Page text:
History of the Plains Indians


    These agreements had many problems. Most of all many of the native people didn’t entirely grasp the document that they were finalizing or the conditions within it; furthermore, the treaties did not respect the cultural norms of the Native Americans. In addition to this, the government agencies responsible for applying these policies were overwhelmed with awful management and corruption. In fact most treaty provisions were never implemented.

    The U.S. government rarely held up their side of the accords even when the Native Americans migrated quietly to their reservations. Unethical bureau agents sometimes sold the supplies that were meant for the Indians on reservations to non-Indians. Moreover, as settlers demanded more land in the West, the government frequently cut the size of the reservations. By this time, many of the Native American people were unhappy with the treaties and angered by settlers’ endless demands for territory.

     

    A Look at Native American Symbols


    Angered by the government’s dishonorable and unfair policies, some Native American tribes, including bands of Cheyennes, Arapahos, Comanches and Sioux, battled back. As they fought to protect their territories and their tribes’ survival, over a thousand skirmishes and battles broke out in the West between 1861 and 1891. In an effort to force Native Americans onto the reservations and to end the violence, the U.S. government reacted to these hostilities with costly military operations. Obviously the U.S. government’s Indian policies required of a change.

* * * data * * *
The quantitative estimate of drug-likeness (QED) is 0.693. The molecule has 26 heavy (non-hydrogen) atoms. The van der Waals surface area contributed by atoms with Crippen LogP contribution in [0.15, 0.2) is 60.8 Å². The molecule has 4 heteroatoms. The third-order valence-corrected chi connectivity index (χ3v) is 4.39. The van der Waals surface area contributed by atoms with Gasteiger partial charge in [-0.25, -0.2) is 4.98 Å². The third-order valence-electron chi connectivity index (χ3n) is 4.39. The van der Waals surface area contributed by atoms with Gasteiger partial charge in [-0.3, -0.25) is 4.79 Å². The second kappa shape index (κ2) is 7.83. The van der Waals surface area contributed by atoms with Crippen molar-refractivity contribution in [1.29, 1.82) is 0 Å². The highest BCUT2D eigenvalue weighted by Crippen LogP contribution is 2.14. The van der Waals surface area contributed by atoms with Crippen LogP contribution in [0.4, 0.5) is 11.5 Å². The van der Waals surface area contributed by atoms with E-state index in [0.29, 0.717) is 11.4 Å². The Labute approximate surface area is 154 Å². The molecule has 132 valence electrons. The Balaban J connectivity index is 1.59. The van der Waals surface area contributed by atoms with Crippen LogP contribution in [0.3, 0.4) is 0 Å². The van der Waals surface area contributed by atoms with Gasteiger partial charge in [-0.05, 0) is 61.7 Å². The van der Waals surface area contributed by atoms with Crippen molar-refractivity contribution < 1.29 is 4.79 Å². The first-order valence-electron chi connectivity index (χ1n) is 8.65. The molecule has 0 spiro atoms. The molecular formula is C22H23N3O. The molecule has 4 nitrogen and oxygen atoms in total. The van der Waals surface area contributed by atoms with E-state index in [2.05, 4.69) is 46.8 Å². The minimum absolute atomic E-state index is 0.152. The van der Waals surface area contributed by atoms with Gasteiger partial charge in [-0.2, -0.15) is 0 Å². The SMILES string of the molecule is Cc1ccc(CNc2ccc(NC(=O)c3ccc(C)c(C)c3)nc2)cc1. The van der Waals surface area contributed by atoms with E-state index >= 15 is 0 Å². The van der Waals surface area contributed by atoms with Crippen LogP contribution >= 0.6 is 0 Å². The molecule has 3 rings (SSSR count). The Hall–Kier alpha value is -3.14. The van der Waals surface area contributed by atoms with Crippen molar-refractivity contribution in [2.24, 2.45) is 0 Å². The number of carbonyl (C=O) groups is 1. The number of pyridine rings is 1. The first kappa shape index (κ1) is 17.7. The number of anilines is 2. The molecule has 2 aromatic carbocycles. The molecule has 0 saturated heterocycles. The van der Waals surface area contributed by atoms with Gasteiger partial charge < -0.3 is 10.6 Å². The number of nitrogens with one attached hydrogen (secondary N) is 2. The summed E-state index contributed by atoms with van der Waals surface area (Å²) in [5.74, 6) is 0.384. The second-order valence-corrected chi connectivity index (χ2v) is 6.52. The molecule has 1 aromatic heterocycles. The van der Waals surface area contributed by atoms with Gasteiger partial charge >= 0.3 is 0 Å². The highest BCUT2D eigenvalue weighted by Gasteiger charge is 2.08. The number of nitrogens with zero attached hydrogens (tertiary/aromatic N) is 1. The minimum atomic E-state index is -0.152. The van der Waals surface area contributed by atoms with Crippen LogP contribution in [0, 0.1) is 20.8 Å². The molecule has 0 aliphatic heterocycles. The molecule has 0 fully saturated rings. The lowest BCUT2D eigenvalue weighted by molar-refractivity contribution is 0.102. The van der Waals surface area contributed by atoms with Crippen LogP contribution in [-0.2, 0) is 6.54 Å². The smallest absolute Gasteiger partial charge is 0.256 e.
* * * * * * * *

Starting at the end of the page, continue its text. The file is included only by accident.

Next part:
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    iroquois indian serving union forces in the civil warNative American policy changed dramatically following the Civil War. Reformers believed that the policy of forcing Native Americans into reservations was far too strict even while industrialists, who were concerned about their property and resources, viewed assimilation, the cultural absorption of the American Indians into “white America” as the lone long-term method of guaranteeing Native American survival. In 1871 the government approved a critical law proclaiming that the United States would not treat Native American tribes as sovereign entities.

    This legislation signaled a major change in the government’s working relationship with the native peoples – Congress now regarded the Native Americans, not as nations outside of its jurisdiction, but as wards of the government. By making Native Americans wards of the U.S. government, Congress presumed that it would be easier to make the policy of assimilation a widely acknowledged part of the cultural mainstream of America.